Time and space are the most important elements of our physical and spiritual world. Through it we can understand, by looking back, our own journey.
Luis Demée did not stop in the watercolours of the exhibition. Instead, they were the beginning of his own journey.
Although Luis Demée was already very proficient in oil painting, when he left for Portugal in 1952 he found a much more developed environment in the Fine Arts School and while he observed and absorbed the art movements of that period, boats and Chinese culture references can be found.
Painting does not require an explanation. It should exist by itself, as an autonomous expression such as music. However, for the general public to understand the journey of evolution of the artist, this part will have the function of helping to decipher a little of what is the world of Luís Demée.


This oil painting is an example of Luís Demée's self taught skills as a youngster in Macau, before leaving to Portugal for his Art studies in Lisbon and then in Porto.


During this period of adaptation to the new reality, we can see  dramatic changes in his way of painting as well as a perfect knowledge of the use of colour. While he still keeps Chinese themes, he also adheres to the Neo-Realism movement where social conditions of people are depicted with two symbolic crucifixions of exploited workers, a social combat that many artists adhered to in the days of Portugal's dictatorial repression.

Yet the aesthetical research does not cease, and while Demée paints boats on the Douro river, he begins his journey into abstractionism, always inspired by maritime life.


This drawing at the exhibition is still recognizable as a scene of junks, but the rendition is now entirely different. Luis Demée sees his topics under a purely abstract way. In the records we have, this drawing paves the way for...

his abstract thesis, which earned him the highest marks and a Magna cum laudae commendation in 1960.

Luis Demée's insatiable quest for research leads him back to his beloved boats, on the red painting on the left, now turned into what contemporary art is: shapes, colours, volumes, composition. The first painting shows an interesting spiral, something of an implosion which will develop into a vertical painting where we can see shaped strokes create a dialogue between the upper half of the painting and the lower half. The artist then adds another element: texture. Now the strokes acquire a third dimension, yet there are still reminiscences of sails and masts all grouped into what could be a ship. The creative process becomes more frenetic as Demée explores thick paint applied to the canvas in a strong and affirmative way.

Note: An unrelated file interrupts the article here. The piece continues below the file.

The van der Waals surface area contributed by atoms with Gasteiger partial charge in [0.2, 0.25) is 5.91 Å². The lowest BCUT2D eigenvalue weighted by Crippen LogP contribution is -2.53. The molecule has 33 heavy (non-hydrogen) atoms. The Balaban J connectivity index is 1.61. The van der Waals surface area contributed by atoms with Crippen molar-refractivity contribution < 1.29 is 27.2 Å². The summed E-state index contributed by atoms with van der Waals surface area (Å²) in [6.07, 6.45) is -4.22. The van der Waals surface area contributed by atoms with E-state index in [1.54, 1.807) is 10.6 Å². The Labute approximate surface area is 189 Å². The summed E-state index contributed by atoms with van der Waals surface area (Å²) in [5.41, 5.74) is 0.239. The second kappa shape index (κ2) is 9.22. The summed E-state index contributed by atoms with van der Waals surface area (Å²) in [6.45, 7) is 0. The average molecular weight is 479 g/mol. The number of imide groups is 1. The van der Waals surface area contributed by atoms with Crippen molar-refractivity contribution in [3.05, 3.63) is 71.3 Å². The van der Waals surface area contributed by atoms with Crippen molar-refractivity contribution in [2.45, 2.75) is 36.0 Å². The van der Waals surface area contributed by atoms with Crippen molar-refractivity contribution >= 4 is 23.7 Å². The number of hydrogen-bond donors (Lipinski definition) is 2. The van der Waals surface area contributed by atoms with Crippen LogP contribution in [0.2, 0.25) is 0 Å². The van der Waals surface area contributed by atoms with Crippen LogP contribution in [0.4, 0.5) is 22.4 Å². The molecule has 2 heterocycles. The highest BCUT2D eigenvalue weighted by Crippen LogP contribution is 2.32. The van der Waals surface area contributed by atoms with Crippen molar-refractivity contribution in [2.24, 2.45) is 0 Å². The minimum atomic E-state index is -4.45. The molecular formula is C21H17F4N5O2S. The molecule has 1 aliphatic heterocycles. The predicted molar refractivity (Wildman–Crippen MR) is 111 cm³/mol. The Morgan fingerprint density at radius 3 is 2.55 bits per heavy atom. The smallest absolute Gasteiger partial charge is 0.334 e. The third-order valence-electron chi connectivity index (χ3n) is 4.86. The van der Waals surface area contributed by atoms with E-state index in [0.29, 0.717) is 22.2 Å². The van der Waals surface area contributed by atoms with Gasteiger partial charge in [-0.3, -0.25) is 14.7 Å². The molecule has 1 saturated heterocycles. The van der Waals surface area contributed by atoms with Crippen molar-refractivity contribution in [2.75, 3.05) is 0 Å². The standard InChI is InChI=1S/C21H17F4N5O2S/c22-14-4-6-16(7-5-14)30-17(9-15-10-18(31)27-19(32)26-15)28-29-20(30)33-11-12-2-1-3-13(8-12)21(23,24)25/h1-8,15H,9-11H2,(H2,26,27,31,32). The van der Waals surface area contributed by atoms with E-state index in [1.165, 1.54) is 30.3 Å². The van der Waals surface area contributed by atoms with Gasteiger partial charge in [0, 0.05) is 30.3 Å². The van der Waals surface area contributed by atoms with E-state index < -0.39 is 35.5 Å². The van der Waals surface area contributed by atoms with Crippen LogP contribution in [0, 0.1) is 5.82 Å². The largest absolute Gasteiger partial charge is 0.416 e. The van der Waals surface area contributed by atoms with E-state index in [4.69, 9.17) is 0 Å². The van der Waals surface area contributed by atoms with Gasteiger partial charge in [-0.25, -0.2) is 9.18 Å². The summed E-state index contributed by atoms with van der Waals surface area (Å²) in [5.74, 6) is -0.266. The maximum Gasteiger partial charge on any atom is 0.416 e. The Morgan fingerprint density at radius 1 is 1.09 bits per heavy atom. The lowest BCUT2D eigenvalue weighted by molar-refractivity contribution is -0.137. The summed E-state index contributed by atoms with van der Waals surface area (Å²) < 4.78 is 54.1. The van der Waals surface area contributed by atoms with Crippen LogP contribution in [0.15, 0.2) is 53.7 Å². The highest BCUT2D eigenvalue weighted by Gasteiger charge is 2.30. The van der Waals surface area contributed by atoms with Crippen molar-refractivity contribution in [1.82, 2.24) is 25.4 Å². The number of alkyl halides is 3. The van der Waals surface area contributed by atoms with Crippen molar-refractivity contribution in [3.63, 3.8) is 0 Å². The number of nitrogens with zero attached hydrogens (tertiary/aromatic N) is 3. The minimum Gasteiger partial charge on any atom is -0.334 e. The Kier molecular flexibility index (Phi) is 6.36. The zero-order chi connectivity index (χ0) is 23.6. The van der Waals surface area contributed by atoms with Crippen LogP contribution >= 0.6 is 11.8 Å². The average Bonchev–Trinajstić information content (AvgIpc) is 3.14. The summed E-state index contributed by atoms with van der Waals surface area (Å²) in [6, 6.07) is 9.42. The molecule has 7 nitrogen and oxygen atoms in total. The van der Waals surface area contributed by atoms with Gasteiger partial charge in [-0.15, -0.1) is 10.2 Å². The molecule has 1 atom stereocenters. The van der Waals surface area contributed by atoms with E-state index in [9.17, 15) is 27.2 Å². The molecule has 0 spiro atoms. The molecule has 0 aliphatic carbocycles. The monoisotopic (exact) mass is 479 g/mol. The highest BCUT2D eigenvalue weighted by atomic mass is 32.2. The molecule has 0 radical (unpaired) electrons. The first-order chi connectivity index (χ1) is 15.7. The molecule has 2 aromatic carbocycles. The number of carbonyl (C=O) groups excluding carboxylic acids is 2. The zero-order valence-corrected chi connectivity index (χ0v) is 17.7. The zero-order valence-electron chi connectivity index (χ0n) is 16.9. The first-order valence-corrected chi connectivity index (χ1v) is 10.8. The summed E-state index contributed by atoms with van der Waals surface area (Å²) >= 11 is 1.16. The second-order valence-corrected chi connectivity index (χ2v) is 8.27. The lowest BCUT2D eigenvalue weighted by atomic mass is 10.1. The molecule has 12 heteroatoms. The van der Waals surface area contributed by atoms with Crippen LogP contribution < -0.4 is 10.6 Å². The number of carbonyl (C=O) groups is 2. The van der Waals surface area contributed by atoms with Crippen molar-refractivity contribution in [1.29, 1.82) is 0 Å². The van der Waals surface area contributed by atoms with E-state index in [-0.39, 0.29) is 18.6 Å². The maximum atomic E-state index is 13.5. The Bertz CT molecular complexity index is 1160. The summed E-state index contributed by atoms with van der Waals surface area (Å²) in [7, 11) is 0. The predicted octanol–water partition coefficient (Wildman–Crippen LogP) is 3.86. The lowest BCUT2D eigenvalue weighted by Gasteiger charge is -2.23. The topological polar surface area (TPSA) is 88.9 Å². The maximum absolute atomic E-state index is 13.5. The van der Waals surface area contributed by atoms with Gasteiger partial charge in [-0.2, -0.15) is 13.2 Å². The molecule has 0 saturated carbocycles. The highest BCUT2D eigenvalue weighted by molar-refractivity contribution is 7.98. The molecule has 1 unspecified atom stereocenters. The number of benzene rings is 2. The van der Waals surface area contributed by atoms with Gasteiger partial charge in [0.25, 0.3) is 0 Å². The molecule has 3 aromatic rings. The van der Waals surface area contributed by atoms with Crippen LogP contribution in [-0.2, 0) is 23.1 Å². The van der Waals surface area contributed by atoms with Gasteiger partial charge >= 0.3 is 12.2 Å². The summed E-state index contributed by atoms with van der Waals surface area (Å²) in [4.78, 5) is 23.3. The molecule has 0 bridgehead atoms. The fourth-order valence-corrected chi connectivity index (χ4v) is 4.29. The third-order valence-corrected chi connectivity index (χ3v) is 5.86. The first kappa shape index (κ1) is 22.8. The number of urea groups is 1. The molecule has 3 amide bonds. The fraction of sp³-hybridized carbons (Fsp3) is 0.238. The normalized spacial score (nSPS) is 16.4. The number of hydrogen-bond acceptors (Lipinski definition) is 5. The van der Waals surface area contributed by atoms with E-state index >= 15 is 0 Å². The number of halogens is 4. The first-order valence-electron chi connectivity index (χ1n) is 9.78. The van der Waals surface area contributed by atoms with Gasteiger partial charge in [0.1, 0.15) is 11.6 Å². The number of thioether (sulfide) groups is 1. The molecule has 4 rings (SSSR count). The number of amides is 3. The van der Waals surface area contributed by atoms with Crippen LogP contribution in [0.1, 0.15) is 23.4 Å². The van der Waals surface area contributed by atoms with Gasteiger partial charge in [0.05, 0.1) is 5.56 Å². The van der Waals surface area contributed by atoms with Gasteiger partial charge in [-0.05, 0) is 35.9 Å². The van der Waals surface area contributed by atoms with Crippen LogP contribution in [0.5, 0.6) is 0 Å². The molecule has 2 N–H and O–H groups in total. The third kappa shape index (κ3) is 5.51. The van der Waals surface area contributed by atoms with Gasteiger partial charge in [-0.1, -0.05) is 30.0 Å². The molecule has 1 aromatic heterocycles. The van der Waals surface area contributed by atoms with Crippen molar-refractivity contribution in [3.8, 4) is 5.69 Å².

We are on pure painting territory where shapes may be inspired by the real world but acquire an autonomy of their own.

Textured painting continues in a most rich, inquisitive and creative way. In the second painting of this abstract expressionist painting, Luís Demée creates an archipelago of tri-dimensional strokes that take a tremendous dynamism. Then, in this brief tour of his work, those strokes become quieter and take a more geometric tendency in the third painting. The progression is fast. In the same decade, just five years after his thesis, the last painting returns to a bi-dimensional level, incorporating however new textures achieved by layers of transparencies interplaying with much more defined geometrical areas of colour, never flat. This is a tremendous achievement in aesthetical research and evolution.


This painting is of the foremost importance to understand one other area of the continuous research by Luis Demée.

At the same time the artist continues to explore his experiences from the past decade. The painting on the left dates from 1968 while the one on the right is from 1971.
Luis Demée is working frantically in different fronts, experimenting, then consolidating, always going into new areas, which are then consolidating.

In the same decade Luís Demée explores some collages inspired by Pop Art while including them on his earlier geometrical structure. The artist is of great coherence.

The painting of the soldiers lined up was the announcement of the artist's incursion into Op Art which he always did it in his own specific way. Through this period it is possible to see the artist researching colour very deep terms of which it would become another addition to his vocabulary. Note the cohabitation of a very poetic painting on the left dated 1971 and the more flat paintings.

On all of his experiences, Luís Demée adds up to his vocabulary, as can be seen in a detail of a painting done in the 1980's on the far right.



This is a 1974 painting which reveals a return to the old topic of water and reflections with ship signal flags and other elements from his travels.


This is a 1975 painting bearing the same elements as the above plus the appearance of the smoke element which Demée could see from his house. It was the smoke of an old train that impacted him aesthetically.